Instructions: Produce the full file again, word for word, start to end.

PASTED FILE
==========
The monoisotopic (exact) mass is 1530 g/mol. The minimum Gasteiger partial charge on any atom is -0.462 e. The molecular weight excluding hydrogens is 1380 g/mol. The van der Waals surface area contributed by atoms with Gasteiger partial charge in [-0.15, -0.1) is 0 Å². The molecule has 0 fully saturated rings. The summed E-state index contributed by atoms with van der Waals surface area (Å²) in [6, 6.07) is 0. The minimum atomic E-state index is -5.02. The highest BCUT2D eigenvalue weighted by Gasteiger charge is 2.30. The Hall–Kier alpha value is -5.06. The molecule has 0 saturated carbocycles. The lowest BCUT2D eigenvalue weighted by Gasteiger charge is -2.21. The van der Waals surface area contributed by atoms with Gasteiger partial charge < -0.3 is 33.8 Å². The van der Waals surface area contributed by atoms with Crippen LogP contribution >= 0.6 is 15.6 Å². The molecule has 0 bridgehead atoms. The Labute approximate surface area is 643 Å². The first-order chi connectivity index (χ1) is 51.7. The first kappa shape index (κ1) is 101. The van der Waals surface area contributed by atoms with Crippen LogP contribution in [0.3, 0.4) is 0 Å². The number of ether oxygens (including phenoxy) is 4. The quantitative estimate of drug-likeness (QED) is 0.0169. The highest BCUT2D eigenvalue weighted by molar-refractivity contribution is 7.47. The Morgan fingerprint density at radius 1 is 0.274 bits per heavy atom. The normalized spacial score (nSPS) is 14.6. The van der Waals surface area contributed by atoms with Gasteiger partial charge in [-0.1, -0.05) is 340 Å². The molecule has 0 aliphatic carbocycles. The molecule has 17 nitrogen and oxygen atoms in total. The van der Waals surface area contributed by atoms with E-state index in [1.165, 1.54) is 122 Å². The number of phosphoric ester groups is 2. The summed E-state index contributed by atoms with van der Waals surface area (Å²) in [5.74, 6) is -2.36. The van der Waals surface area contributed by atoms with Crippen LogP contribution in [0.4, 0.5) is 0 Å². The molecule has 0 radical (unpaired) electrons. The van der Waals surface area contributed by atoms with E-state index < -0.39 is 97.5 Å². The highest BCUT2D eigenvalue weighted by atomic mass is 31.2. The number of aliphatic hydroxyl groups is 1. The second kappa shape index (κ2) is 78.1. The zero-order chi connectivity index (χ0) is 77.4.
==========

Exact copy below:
The monoisotopic (exact) mass is 1530 g/mol. The minimum Gasteiger partial charge on any atom is -0.462 e. The molecular weight excluding hydrogens is 1380 g/mol. The van der Waals surface area contributed by atoms with Gasteiger partial charge in [-0.15, -0.1) is 0 Å². The molecule has 0 fully saturated rings. The summed E-state index contributed by atoms with van der Waals surface area (Å²) in [6, 6.07) is 0. The minimum atomic E-state index is -5.02. The highest BCUT2D eigenvalue weighted by Gasteiger charge is 2.30. The Hall–Kier alpha value is -5.06. The molecule has 0 saturated carbocycles. The lowest BCUT2D eigenvalue weighted by Gasteiger charge is -2.21. The van der Waals surface area contributed by atoms with Gasteiger partial charge < -0.3 is 33.8 Å². The van der Waals surface area contributed by atoms with Crippen LogP contribution >= 0.6 is 15.6 Å². The molecule has 0 bridgehead atoms. The Labute approximate surface area is 643 Å². The first-order chi connectivity index (χ1) is 51.7. The first kappa shape index (κ1) is 101. The van der Waals surface area contributed by atoms with Crippen LogP contribution in [0.3, 0.4) is 0 Å². The number of ether oxygens (including phenoxy) is 4. The quantitative estimate of drug-likeness (QED) is 0.0169. The highest BCUT2D eigenvalue weighted by molar-refractivity contribution is 7.47. The Morgan fingerprint density at radius 1 is 0.274 bits per heavy atom. The normalized spacial score (nSPS) is 14.6. The van der Waals surface area contributed by atoms with Gasteiger partial charge in [-0.1, -0.05) is 340 Å². The molecule has 0 aliphatic carbocycles. The molecule has 17 nitrogen and oxygen atoms in total. The van der Waals surface area contributed by atoms with E-state index in [1.165, 1.54) is 122 Å². The number of phosphoric ester groups is 2. The summed E-state index contributed by atoms with van der Waals surface area (Å²) in [5.74, 6) is -2.36. The van der Waals surface area contributed by atoms with Crippen LogP contribution in [0.4, 0.5) is 0 Å². The molecule has 0 radical (unpaired) electrons. The van der Waals surface area contributed by atoms with E-state index < -0.39 is 97.5 Å². The highest BCUT2D eigenvalue weighted by atomic mass is 31.2. The number of aliphatic hydroxyl groups is 1. The second kappa shape index (κ2) is 78.1. The zero-order chi connectivity index (χ0) is 77.4.